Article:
2011 Nobel Peace Prize – Leymah Gbowee, Liberian Peace Activist

The Liberian civil war lasted from 1989 to 2003 with only brief interruptions. Charles Taylor, the ruthless warlord who initiated the first fighting and would eventually serve as Liberian president until he was forced into exile in 2003, was at the center of the conflict. The atrocities he committed against his own population included forcing children to be soldiers, drugging them and arming them with Kalashnikovs, and sending them against their own countrymen.

Much of the violence under Taylor was directed at women, including systematic rape as a weapon of war.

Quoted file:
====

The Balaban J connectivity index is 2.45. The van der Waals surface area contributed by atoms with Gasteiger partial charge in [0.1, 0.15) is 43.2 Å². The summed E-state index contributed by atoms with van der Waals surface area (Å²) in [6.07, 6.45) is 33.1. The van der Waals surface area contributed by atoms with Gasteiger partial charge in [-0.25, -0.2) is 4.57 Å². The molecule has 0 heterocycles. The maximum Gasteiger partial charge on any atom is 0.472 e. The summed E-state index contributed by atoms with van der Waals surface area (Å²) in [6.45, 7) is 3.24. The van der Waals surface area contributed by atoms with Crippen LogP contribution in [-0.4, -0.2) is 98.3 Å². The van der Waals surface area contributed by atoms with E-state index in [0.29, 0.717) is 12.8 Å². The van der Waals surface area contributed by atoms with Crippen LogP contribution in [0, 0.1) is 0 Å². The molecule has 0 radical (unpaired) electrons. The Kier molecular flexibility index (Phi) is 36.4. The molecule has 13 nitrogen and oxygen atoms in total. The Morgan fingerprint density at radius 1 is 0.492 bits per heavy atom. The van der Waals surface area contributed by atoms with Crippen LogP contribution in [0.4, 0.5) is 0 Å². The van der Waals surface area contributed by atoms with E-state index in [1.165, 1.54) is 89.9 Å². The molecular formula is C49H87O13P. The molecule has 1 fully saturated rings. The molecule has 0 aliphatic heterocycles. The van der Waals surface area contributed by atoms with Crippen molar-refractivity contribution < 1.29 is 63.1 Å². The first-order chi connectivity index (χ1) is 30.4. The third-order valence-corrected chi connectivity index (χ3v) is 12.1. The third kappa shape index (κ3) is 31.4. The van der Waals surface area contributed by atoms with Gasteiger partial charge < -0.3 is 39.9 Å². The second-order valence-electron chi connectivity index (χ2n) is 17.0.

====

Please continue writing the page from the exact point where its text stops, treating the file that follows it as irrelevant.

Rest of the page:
Leymah Gbowee stood up to Taylor. She helped organize an inter-religious coalition of Christian and Muslim women called the Women of Liberia Mass Action for Peace movement. Dressed in white, these thousands of brave and visionary women staged pray-ins and non-violent protests demanding reconciliation and the resuscitation of high-level peace talks.

As it grew to massive numbers, the impact of the coalition was enormous, helping to push Charles Taylor into exile, and smoothing the path for the election of Africa’s first female head of state, Ellen Johnson Sirleaf.

Gbowee emerged as an international leader who changed the history of her country with non-violent action, at the forefront of a new wave of women taking control of their political destiny around the world.